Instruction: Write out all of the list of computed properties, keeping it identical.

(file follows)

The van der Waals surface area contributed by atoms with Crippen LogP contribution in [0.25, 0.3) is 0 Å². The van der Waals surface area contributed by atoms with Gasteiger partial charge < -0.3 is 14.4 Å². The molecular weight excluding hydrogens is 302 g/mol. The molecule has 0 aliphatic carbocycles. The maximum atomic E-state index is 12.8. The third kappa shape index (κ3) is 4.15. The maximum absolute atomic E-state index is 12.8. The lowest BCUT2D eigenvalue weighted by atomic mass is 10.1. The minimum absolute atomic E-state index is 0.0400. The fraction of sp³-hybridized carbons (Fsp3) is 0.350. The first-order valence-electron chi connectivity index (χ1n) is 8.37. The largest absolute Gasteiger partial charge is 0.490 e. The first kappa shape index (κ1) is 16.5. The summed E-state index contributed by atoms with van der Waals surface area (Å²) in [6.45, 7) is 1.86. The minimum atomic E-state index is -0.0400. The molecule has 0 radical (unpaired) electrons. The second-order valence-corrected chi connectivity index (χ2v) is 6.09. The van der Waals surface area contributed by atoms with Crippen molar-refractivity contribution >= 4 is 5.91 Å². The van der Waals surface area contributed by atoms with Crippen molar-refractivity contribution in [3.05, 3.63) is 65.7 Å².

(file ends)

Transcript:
The van der Waals surface area contributed by atoms with Crippen LogP contribution in [0.25, 0.3) is 0 Å². The van der Waals surface area contributed by atoms with Gasteiger partial charge < -0.3 is 14.4 Å². The molecular weight excluding hydrogens is 302 g/mol. The molecule has 0 aliphatic carbocycles. The maximum atomic E-state index is 12.8. The third kappa shape index (κ3) is 4.15. The maximum absolute atomic E-state index is 12.8. The lowest BCUT2D eigenvalue weighted by atomic mass is 10.1. The minimum absolute atomic E-state index is 0.0400. The fraction of sp³-hybridized carbons (Fsp3) is 0.350. The first-order valence-electron chi connectivity index (χ1n) is 8.37. The largest absolute Gasteiger partial charge is 0.490 e. The first kappa shape index (κ1) is 16.5. The summed E-state index contributed by atoms with van der Waals surface area (Å²) in [6.45, 7) is 1.86. The minimum atomic E-state index is -0.0400. The molecule has 0 radical (unpaired) electrons. The second-order valence-corrected chi connectivity index (χ2v) is 6.09. The van der Waals surface area contributed by atoms with Crippen molar-refractivity contribution >= 4 is 5.91 Å². The van der Waals surface area contributed by atoms with Crippen molar-refractivity contribution in [3.05, 3.63) is 65.7 Å².